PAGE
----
4. Lead by example
Founder and CEO of Audience Bloom Jayson Demers understands the importance of leading by example in the business world. In his opinion, employees are motivated by positive leadership and take their cues from motivated managers.
“As a leader within your organization, people are going to look to you to set an example for the rest of the group. You’re going to be setting a tone, a work ethic, and a set of values for the company whether you mean to directly or not, and setting the right example can have a meaningful affect on the mentality of your group.
For example, if you work hard and stay optimistic about everything, even in the face of enormous challenges, your employees will be likely to do the same. If you set an example of positivity and understanding, your workers will mirror you, and the entire culture of the work environment will become more motivating.”
Remember to model the need for continuous learning yourself. Always demonstrate accountability, take a collaborative approach to projects, and don’t be afraid to give praise where praise is due. Let people know you’re excited and motivated to be doing whatever it is you’re doing, and they will automatically absorb some of your charged-up energy.
This doesn’t mean you need to act superhuman – everybody knows there’s more to life than work. Just be relatable, act with integrity, and behave like the type of employee you’d like to have. Lead with maturity and expertise, not by lording your position or title over others. Show your employees how you got to where you are with your day-to-day attitude, and you’ll inspire them to step their own career game up.
5. Share stories of success
Bestselling author and motivational speaker Brian Tracy reckons you should regularly share positive experiences in order to keep employees motivated.
“For a person to feel like a winner, [they] must succeed at the task. [They] must achieve the goal. [They] must accomplish the responsibility and get the result that was asked for. Not only is it the job of the manager to motivate employees, but they must also help each person experience success.”
Everyone loves stories of people achieving success even in the face of enormous challenges, and your employees are no exception. Adopting good, consistent storytelling as part of your employee motivation policy is a smart move because stories have a universal appeal and spark the emotional connection that is so essential to increasing engagement.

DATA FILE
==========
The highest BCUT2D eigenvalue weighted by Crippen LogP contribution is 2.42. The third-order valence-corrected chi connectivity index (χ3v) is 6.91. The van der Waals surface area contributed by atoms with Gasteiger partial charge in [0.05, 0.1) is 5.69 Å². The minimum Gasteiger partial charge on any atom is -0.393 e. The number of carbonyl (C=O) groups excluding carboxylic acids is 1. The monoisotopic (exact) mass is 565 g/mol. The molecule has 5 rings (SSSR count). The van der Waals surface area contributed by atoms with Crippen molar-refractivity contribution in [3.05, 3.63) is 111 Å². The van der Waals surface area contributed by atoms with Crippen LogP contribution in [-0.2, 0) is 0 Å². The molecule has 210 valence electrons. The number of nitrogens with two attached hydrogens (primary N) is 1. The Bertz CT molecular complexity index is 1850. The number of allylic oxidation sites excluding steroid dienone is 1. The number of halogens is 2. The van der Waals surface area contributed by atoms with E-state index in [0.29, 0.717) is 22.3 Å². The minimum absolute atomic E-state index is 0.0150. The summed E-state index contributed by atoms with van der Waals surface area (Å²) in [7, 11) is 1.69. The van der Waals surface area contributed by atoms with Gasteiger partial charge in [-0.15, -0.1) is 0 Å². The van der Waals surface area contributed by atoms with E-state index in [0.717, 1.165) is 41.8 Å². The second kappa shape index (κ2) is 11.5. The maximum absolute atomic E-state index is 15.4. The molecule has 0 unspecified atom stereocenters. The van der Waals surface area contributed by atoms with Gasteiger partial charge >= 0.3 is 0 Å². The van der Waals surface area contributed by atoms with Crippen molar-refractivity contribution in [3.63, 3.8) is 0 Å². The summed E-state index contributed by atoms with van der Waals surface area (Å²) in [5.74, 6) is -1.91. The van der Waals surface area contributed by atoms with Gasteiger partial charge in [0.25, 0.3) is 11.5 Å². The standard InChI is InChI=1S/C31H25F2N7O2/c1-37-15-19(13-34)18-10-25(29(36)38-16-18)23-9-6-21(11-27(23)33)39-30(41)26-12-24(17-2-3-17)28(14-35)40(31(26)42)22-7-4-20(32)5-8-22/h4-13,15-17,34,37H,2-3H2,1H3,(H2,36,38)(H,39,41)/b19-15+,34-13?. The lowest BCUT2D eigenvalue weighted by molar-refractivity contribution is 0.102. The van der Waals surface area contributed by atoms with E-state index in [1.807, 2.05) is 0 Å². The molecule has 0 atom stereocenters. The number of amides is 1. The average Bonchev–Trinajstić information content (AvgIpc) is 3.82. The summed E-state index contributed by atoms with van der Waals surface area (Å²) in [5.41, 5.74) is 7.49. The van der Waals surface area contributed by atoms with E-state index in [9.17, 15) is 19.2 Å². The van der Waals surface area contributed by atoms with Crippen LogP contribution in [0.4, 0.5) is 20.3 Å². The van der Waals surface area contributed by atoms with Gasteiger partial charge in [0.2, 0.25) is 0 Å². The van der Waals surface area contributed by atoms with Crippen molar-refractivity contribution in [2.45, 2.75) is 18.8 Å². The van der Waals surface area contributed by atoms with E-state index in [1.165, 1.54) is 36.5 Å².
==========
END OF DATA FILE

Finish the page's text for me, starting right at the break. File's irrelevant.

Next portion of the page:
Share your own positive experiences of professional environments, or turn to some of the great books of the business world to provide a different perspective. There are numerous motivational authors like Brian Tracy himself, Atul Gawande or even Robert M. Pirsig whose books lend themselves well to being excerpted in weekly meetings, and can help employees take a fresh look at their roles within an organization.
Ultimately, sharing stories of success both helps keep employees on track and improves communication if you choose ones that are driven by positivity and involve connecting with others.
6. Become an active listener
Management expert and Forbes contributor Victor Lipman stresses the need to listen actively to your employees’ problems, concerns, and frustrations.
“This is an easy one: just listen thoughtfully to employees’ ideas for job improvement… or their problems, concerns, frustrations, conflicts, dramas, kids’ issues, parents’ issues, grandparents’ issues… you name it, I’ve heard it. Okay, so you do have to separate the wheat from the chaff, and as a manager, it can wear you out at times – but within reason, intelligent listening is an integral part of the job. If someone is a chronic malingerer, and carps for the sake of carping, just tell them to knock it off and get back to work. But if someone is a good employee… well, people appreciate being heard.”
People work hard for those they trust and respect – and for bosses who make it clear they listen to and integrate feedback. Effective listening is essential to motivating and engaging employees, so if you tend to be the main one talking in meetings or have a habit of dominating your one-on-one conversations, you might need to practise your active listening skills.
Active listening is all about building reciprocal relationships with people where they can speak openly and trust that you will concentrate, receive, respond to and remember what is said. Creating an environment where people feel comfortable coming to you with anything that’s on their minds isn’t necessarily difficult, it just involves fully listening to, rather than just passively ‘hearing’, the message of the person.
There are many verbal and non-verbal cues that you can use to indicate that you are actively listening to your employees, such as nodding and smiling. However, the most important thing to remember is to give them time and space to explore their thoughts and feelings when they are talking with you. Don’t rush employees through catch-ups, meetings or briefings. Encourage them to ask questions, and show them through your body language that their responses matter to you.
This sort of warm, inclusive approach is inherently motivational, and builds confidence to boot.
There are many traditional and non-traditional ways to help boost your employees’ morale, engagement and motivation. Try implementing some of the ideas mentioned above in your workplace to find what works best for you and your team – but remember, there isn’t a single silver-bullet strategy that will magically motivate all of your employees at once.
Treat your employees as individuals – only by truly understanding their individual needs, values and goals can you really help them be as productive as possible.
That is, unless you do have a tropical island to whisk them away to once they achieve a certain outcome.
Let me know what you think of these tips in the comments below, and share how you motivate employees without salary increases or muffin baskets.